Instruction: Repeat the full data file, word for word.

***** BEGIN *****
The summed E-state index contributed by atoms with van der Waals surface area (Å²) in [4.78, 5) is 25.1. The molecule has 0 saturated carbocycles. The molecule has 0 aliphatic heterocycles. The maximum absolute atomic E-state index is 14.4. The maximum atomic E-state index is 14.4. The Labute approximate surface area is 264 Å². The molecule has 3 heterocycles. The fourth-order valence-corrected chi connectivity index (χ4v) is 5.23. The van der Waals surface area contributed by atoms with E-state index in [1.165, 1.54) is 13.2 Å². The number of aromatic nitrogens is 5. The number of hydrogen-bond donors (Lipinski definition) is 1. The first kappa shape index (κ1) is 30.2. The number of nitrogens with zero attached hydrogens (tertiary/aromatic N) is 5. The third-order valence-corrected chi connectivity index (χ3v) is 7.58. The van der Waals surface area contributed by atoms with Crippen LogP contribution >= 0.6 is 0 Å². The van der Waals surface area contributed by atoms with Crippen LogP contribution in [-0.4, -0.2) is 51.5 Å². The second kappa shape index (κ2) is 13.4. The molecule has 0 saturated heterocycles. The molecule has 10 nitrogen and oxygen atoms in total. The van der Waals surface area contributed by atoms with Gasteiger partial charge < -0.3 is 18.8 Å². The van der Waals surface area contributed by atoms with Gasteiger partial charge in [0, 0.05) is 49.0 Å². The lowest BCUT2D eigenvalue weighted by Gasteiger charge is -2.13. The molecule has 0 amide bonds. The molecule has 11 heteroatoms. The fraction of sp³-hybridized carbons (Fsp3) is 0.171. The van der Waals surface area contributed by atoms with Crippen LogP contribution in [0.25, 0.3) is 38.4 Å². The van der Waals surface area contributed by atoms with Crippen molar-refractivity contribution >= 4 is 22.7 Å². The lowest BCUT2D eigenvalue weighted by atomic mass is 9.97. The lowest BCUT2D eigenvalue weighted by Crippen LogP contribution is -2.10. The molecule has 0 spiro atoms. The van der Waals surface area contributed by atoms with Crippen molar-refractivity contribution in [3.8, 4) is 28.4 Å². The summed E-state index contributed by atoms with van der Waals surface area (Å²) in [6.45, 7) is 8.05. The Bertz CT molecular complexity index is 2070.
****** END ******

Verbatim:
The summed E-state index contributed by atoms with van der Waals surface area (Å²) in [4.78, 5) is 25.1. The molecule has 0 saturated carbocycles. The molecule has 0 aliphatic heterocycles. The maximum absolute atomic E-state index is 14.4. The maximum atomic E-state index is 14.4. The Labute approximate surface area is 264 Å². The molecule has 3 heterocycles. The fourth-order valence-corrected chi connectivity index (χ4v) is 5.23. The van der Waals surface area contributed by atoms with E-state index in [1.165, 1.54) is 13.2 Å². The number of aromatic nitrogens is 5. The number of hydrogen-bond donors (Lipinski definition) is 1. The first kappa shape index (κ1) is 30.2. The number of nitrogens with zero attached hydrogens (tertiary/aromatic N) is 5. The third-order valence-corrected chi connectivity index (χ3v) is 7.58. The van der Waals surface area contributed by atoms with Crippen LogP contribution >= 0.6 is 0 Å². The van der Waals surface area contributed by atoms with Crippen LogP contribution in [-0.4, -0.2) is 51.5 Å². The second kappa shape index (κ2) is 13.4. The molecule has 0 saturated heterocycles. The molecule has 10 nitrogen and oxygen atoms in total. The van der Waals surface area contributed by atoms with Gasteiger partial charge < -0.3 is 18.8 Å². The van der Waals surface area contributed by atoms with Gasteiger partial charge in [0, 0.05) is 49.0 Å². The lowest BCUT2D eigenvalue weighted by Gasteiger charge is -2.13. The molecule has 0 amide bonds. The molecule has 11 heteroatoms. The fraction of sp³-hybridized carbons (Fsp3) is 0.171. The van der Waals surface area contributed by atoms with Crippen LogP contribution in [0.25, 0.3) is 38.4 Å². The van der Waals surface area contributed by atoms with Crippen molar-refractivity contribution >= 4 is 22.7 Å². The lowest BCUT2D eigenvalue weighted by atomic mass is 9.97. The lowest BCUT2D eigenvalue weighted by Crippen LogP contribution is -2.10. The molecule has 0 spiro atoms. The van der Waals surface area contributed by atoms with Crippen molar-refractivity contribution in [3.8, 4) is 28.4 Å². The summed E-state index contributed by atoms with van der Waals surface area (Å²) in [6.45, 7) is 8.05. The Bertz CT molecular complexity index is 2070.